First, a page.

I’ve been reading Bengali Cooking: Seasons and Festivals, by Chitrita Banerjee.  Her book is not so much a cookbook, in the way we have become accustomed to cookbooks, with their glossy pages and beautiful photographs, but rather is a series of essays about food and religion, food and ritual, food and culture.  Through her homage to Bengal’s beauty and abundance, I am learning much about Bengali food history.  Ah, but if only she had photographs.  My imagination will have to do its best. 

She has a chapter titled Winter or Sheet.  Of winter in Bengal she writes, “Crimson roses, yellow and bronze chrysanthemums, blazing marigolds and multicolored dahlias clamor for attention.”  See what I mean about the photos?  Hmph.  In my world, this chapter would be called Sleet, which is what we had last week and what we’ll have again tomorrow.  

She continues, “The most important and joyful thing about winter to a Bengali is the opportunity and ability to eat far more abundantly than during any other season . . .”  She then goes on to discuss the immense variety of produce that becomes available during winter and notes that many of Bengal’s most popular vegetables are imports, that tomatoes, potatoes, cabbage, cauliflower, peas, and beets were introduced by the Portuguese and the British.  Various sources on the Internet state authoritatively that cabbage was known to the ancient Mediterraneans, and was introduced to India much later, either by the Mongols or by the Portuguese.  I learned recently that India is the second largest producer of cabbage in the world, second only to China.

Cabbage with Peas and Potatoes

or Bandakopir Ghonto

I served this dish not too long ago at a comfort food themed pot luck, and it received many compliments.  Guests were surprised that cabbage could taste fragrant and sweet, not bitter, sour, or stinky.  A note about vegetables and Bengali cooking.  Most vegetable dishes don’t contain onion or garlic.  The reasoning is twofold:  onions and garlic are often thought to interfere with, or overpower, a vegetable’s inherent sweetness and delicate flavor.  The second one is embedded in the political and religious history of Bengal, which upholds that onions and garlic are inextricably linked to non-vegetarian items; therefore, an orthodox Bengali vegetarian would not eat food seasoned with onion or garlic.  The following dish was a staple in our household.  It holds layers of flavor, sweetness commingling with earthy and spicy.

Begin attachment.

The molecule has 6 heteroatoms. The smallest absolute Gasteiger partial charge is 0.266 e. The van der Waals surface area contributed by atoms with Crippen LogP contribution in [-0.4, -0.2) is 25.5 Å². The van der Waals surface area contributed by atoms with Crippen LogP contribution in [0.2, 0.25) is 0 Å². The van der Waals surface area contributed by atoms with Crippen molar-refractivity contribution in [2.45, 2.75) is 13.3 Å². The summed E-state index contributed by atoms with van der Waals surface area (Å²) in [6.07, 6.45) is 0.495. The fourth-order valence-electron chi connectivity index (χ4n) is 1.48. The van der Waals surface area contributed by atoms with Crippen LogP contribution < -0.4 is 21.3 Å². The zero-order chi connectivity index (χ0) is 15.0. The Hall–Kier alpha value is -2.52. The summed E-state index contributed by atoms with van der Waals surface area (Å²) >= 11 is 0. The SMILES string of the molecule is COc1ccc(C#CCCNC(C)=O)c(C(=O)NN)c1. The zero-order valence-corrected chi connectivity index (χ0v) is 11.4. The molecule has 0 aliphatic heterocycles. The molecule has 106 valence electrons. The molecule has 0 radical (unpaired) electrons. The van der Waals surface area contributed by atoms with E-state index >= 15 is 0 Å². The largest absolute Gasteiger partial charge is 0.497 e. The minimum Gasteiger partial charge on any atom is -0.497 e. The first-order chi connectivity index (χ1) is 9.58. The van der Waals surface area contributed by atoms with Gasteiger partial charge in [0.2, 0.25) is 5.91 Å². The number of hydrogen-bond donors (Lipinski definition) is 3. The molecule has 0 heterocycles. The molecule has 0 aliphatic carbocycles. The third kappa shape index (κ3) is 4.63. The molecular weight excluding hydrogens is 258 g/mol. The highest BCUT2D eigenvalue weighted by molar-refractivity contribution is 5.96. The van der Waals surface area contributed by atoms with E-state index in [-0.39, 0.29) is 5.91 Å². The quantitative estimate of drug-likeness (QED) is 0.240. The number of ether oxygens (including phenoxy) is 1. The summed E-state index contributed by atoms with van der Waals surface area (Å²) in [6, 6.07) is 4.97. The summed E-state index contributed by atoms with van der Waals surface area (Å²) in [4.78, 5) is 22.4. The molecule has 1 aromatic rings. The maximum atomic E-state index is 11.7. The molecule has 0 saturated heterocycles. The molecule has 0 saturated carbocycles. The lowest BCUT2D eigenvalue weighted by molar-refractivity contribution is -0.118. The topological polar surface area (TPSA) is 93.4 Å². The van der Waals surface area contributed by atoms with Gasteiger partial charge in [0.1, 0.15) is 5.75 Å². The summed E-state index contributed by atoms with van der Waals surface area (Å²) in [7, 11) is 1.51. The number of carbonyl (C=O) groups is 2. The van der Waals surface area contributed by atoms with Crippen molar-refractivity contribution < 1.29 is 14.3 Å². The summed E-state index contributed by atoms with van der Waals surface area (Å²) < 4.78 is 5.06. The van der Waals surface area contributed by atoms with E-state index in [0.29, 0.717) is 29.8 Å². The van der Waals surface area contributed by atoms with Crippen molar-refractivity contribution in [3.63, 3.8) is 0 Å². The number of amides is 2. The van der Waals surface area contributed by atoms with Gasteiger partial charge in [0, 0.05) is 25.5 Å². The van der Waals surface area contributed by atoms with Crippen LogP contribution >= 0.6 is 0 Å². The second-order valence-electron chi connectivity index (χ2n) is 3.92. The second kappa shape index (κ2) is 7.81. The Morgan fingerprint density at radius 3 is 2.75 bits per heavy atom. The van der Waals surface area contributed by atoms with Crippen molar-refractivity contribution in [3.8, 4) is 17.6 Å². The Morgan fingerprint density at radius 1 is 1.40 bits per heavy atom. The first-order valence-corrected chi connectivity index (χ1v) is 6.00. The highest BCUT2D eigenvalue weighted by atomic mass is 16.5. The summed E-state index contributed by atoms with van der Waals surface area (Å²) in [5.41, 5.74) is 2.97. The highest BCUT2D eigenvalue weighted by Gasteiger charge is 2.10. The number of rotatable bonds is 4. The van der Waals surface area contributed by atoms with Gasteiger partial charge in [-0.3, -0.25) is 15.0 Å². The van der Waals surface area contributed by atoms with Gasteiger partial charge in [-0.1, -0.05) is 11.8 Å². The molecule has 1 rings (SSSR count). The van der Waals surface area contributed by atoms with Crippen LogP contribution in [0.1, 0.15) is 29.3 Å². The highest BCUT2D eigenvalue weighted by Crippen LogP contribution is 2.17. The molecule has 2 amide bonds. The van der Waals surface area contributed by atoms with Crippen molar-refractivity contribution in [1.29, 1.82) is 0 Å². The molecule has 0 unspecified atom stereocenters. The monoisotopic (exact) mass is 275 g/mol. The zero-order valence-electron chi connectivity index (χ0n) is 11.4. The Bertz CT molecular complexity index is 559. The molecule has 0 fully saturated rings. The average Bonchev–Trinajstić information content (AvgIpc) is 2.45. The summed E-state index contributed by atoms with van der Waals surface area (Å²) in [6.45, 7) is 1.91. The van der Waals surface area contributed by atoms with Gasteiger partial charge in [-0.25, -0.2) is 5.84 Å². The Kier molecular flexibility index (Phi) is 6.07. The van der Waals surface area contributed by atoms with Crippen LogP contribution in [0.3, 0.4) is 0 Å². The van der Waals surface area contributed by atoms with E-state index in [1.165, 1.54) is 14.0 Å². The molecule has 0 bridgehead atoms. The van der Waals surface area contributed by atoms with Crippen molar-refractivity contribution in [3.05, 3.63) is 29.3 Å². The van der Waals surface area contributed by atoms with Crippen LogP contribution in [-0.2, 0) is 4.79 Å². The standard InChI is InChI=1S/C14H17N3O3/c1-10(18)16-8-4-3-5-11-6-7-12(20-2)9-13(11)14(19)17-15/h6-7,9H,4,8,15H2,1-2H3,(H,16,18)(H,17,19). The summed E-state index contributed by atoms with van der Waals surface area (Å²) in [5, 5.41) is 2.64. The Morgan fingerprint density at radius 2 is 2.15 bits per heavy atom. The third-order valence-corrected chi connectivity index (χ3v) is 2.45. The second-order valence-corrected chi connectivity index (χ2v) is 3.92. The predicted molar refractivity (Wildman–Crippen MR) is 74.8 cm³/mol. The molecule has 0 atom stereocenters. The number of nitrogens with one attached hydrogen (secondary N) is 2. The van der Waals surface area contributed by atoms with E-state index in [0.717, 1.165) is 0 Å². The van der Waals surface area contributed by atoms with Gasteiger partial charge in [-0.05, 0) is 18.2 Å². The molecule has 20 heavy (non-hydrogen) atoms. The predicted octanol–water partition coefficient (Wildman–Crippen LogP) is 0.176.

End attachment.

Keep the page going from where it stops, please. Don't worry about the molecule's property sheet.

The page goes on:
1 head green cabbage, mine weighed approximately 2 pounds.  It will seem like a large amount when raw, but will reduce substantially when cooked.

2 medium waxy, boiling potatoes

1 cup frozen green peas

1-2 tej leaves.  Bay leaves are a good substitute.

1 3-inch stick of cinnamon, broken into pieces

½ teaspoon whole fennel seed

½ teaspoon coriander powder

½ teaspoon cardamom powder

1/8  teaspoon turmeric powder

1/8 teaspoon cinnamon powder (a few shakes, really)

1 tablespoon freshly grated ginger.  Omit ginger if you cannot find the fresh root.

1 healthy teaspoon sugar

Salt, lime and cayenne pepper to taste

Unflavored oil for cooking

Step One:  Vegetable prep

Wash and peel the potatoes.  Cut into ½-inch cubes and set aside.  Wash the cabbage and quarter.  Remove the core carefully, and slice the cabbage very thinly, as you would for coleslaw.  Set aside.

Step Two:  Prepare the phoron (oil and seed) mixture

Add oil to a large, heavy-bottomed pan, heat the oil for a minute of two and then add the tej leaves, cinnamon and fennel seeds.  Heat the oil until the cinnamon becomes fragrant (about 2 minutes). 

Step Three:  The cabbage, potatoes, and peas

Add the cabbage to the oil and saute for approximately 5 minutes or until the cabbage has wilted somewhat.  Season with half the amount of salt you think you will need, because the cabbage will reduce further.  Add coriander, cayenne, ginger and turmeric and continue to saute over medium-low heat, stirring occasionally.  After another 5 minutes, add one teaspoon of sugar, cover the dish, turn heat to low, and set timer for 10 minutes. 

In a skillet, fry the potatoes with a little salt until golden-brown.  Do not overcook the potatoes.

Return to the cabbage, which should be nearly finished.  At this stage, add the frozen peas, a squirt of lime juice to balance the sugar, the cardamom and cayenne pepper.  Stir to incorporate and taste.  Add more salt, lime, sugar, or cayenne if needed.  Add the potatoes and stir thoroughly to combine.  When all the flavors are balanced and the cabbage is soft but not mushy, the dish is done. 


3 Comments Add yours

  1. Meryem says:

    hi mimi, i realy love your blog, thank you sooo much for helping us to enter to this new world of cooking.. i m an arabic woman living in canada, i ve just got married, and now i m doing my best in the kitchen to please my husband, i tried one of ur dishe and it was delicious. so plz keep on, we are waiting for ur news.

    1. Mimi says:


      Thank you for your comments! It’s exciting to hear feedback about the blog — I’m glad you like it.


  2. Julie says:

    Oh yeah, I am SO making this. I have had Ma’s version and it rocks. Every time I have ever asked your mom how she cooked a dish, her response is always, “It’s nothing, just a little salt.” HA!

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